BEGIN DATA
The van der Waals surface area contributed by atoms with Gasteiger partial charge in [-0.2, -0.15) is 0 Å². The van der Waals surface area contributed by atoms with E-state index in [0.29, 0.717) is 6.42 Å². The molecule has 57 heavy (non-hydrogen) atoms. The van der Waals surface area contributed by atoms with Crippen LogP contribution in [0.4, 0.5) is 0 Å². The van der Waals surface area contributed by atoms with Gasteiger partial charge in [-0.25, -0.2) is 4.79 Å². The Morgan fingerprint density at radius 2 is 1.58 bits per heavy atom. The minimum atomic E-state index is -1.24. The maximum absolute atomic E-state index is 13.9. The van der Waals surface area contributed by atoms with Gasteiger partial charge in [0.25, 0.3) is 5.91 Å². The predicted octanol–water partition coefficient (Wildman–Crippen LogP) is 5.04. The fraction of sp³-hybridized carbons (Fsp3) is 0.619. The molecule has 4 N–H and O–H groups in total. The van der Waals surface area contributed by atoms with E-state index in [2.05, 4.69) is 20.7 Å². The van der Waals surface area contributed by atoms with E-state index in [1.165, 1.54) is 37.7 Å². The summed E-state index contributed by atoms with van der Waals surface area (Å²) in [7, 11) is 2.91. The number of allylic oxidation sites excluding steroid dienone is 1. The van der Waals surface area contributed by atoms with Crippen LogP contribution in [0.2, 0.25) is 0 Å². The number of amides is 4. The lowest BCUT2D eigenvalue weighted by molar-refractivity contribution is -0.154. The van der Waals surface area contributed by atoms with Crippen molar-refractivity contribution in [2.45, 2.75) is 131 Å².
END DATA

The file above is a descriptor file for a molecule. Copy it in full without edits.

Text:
The van der Waals surface area contributed by atoms with Gasteiger partial charge in [-0.2, -0.15) is 0 Å². The van der Waals surface area contributed by atoms with E-state index in [0.29, 0.717) is 6.42 Å². The molecule has 57 heavy (non-hydrogen) atoms. The van der Waals surface area contributed by atoms with Crippen LogP contribution in [0.4, 0.5) is 0 Å². The van der Waals surface area contributed by atoms with Gasteiger partial charge in [-0.25, -0.2) is 4.79 Å². The Morgan fingerprint density at radius 2 is 1.58 bits per heavy atom. The minimum atomic E-state index is -1.24. The maximum absolute atomic E-state index is 13.9. The van der Waals surface area contributed by atoms with Gasteiger partial charge in [0.25, 0.3) is 5.91 Å². The predicted octanol–water partition coefficient (Wildman–Crippen LogP) is 5.04. The fraction of sp³-hybridized carbons (Fsp3) is 0.619. The molecule has 4 N–H and O–H groups in total. The van der Waals surface area contributed by atoms with E-state index in [2.05, 4.69) is 20.7 Å². The van der Waals surface area contributed by atoms with E-state index in [1.165, 1.54) is 37.7 Å². The summed E-state index contributed by atoms with van der Waals surface area (Å²) in [7, 11) is 2.91. The number of allylic oxidation sites excluding steroid dienone is 1. The van der Waals surface area contributed by atoms with Crippen LogP contribution in [0.2, 0.25) is 0 Å². The number of amides is 4. The lowest BCUT2D eigenvalue weighted by molar-refractivity contribution is -0.154. The van der Waals surface area contributed by atoms with Crippen molar-refractivity contribution in [2.45, 2.75) is 131 Å².